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A Gallery of Her Own: National Gallery of Jamaica Presents Seven Striking Female Artists

Two women examine Jasmine Thomas-Girvan's Grow Wings My Love, Grow Wings

The National Gallery of Jamaica opened Explorations 3: Seven Women Artists last Sunday. The subtitle ‘Seven Women Artists’ is awkward and shambles uncomfortably off the tongue. This discomfiture evident in the very name is deliberate. Explorations 3 makes no attempt to define that nebulous thing that could be called ‘female art’. It does not try to declare the kind of art women are and/or should be making. It simply says here are seven artists, all women, and this is their work. Isn’t it interesting? And it is. Very interesting.

Explorations 3 features works by Kereina Chang Fatt, Miriam Hinds-Smith, Amy Laskin, Prudence Lovell, Berette Macaulay, Judith Salmon and Jasmine Thomas-Girvan. In his curatorial notes, Senior Curator Oneil Lawrence explains that the NGJ chose to focus on mid-career artists who have been consistent but have not received great levels of attention. If the signs of appreciation coming from the audiene was anything to go by, it is attention that is well deserved.

Miriam Hinds-Smith uses textiles to explore multiple issues

Exporations 3 is a dynamic and engaging exhibition that begs the viewer to return to it again and again. I will err on the side of the over zealous and describe it as fantastic. Indeed, the works Jasmine Thomas-Girvan and Amy Laskin urge you to revel in the fantastical and take flights of fancy.

Thomas Girvan’s sculptures and wearable jewelry is a journey through Caribbean magical realism. The fifteen pieces includes the award-winning mixed media piece 'Dreaming Backwards' (2012) and the awe-inspiring ‘Grow Wings my Love, Grow Wings’ (2015). Girvan’s work explores and re-interprets Caribbean history and culture. Intricately crafted and with the jeweler’s eye for the tiniest detail, her sculpture sings of untold stories and stories that need to be re-told. Jasmine Thomas Girvan

At first glance Amy Laskin’s paintings of natural floral arrangements and landscapes are beautiful and even a little whimsical. At second glance they remain beautiful but also offer up much more becoming a commentary on beauty and femininity. Though beautiful flowers sprout from the heads of her figures, the delicate blooms are woven into sturdier vines and/or spiky succulents. 'Queen of Her Domain With Cereus' is particularly striking.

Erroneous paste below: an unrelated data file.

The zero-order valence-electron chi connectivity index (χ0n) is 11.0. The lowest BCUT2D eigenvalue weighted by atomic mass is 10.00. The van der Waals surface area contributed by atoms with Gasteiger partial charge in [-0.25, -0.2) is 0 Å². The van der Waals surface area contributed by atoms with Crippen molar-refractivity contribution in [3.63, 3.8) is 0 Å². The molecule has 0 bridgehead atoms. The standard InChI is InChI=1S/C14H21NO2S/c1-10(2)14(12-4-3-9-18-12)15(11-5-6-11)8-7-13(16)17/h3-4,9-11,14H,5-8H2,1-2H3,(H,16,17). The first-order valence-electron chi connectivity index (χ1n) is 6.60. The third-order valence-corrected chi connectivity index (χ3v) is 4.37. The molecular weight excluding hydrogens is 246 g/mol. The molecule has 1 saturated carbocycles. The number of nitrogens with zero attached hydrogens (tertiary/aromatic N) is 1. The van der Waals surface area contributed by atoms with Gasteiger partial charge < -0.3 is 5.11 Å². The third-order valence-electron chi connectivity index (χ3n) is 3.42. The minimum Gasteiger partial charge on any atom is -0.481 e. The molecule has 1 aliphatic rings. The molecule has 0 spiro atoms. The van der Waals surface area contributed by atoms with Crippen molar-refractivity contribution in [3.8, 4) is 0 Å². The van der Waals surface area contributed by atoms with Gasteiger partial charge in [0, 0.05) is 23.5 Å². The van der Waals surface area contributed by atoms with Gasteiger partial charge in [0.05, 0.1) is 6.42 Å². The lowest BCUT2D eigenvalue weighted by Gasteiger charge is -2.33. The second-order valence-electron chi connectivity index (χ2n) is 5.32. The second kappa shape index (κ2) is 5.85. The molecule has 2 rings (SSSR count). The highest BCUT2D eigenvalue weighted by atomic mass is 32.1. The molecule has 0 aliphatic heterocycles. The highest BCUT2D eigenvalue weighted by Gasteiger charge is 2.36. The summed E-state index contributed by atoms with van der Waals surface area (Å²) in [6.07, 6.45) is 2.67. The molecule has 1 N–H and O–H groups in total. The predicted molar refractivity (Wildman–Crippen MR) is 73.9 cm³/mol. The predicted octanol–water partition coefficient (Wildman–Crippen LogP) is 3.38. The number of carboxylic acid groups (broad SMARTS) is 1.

Three of the artists employ fibre and journals, media traditionally considered the realm of the feminine, but tell divergent stories. The almost ephemeral and often haunting pieces created by Kereina Chang Fat speak of fragility, fertility, loss, and longing, while Judith Salmon’s interactive pieces embody the idea of art as an act of communal and personal memories. Also working with fibres and textiles, Miriam Hinds-Smith mixed media pieces turn the attention to social injustices.In a meta-artistic moment Berette Macaulay poses with her self-portrait

Both Prudence Lovell and Berette Macaulay to varying degrees, use photography and digital media. For Macaulay it is a tool for exploration of self, identity and personal history, while Lovell’s work questions the connectivity brought by communication technology. 

Explorations 3 is not about gender, but what it clearly wants to do is engender a conversation about female artists in the contemporary art world. Although the work therein often touches on gender and identity, as with the name, the exhibition shuffles around it, and in doing so it pointedly asks us to question gender in art, or rather, gender in the makers of art. Judith Salmon's Book of Days requires active engagement

Poet Tanya Shirley brought witty and cogent context to the exhibition with her talk, wonderfully dubbed ‘The Female Artist: Living Bad a Man Yard’. As she explained, the title was borrowed from the phrase (which she claims to have got from her grandmother) “to live bad a man yard”. Shirley argues that unlike the rough and decrepit living the phrase originally describes, these women were being subversive and rebellious. To step a little further and borrow a phrase from dancehall, these women are out and bad

“I view art as a political

platform that can mirror a society as well as impel it to be greater. The artistic landscape of a country cannot be processed as a mirror if only one segment of that society participates in artistic production,” Shirley said. She went on to note that the seven artists in the exhibition may possibly be informed by their experiences as women but they are not defined by it. 

Poet Tanya Shirley“What this exhibition reminds us,” Shirley said, “is that there are many accomplished female artists doing ground-breaking work in our country and their names deserve to be on on the tips of our tongues.”

Shirley referred to Virginia Wolf's statement that women writers need a room of their own in which to create. In a similar vein, these seven female artists deserve to have, even if it is only temporarily, a gallery of their own. 

Explorations 3: Seven Women Artists opened as a part of the NGJ’s Last Sundays programme on Sunday, May 31, 2015 and featured a musical performance by Kelissa. The exhibition continues through to August 8, 2015.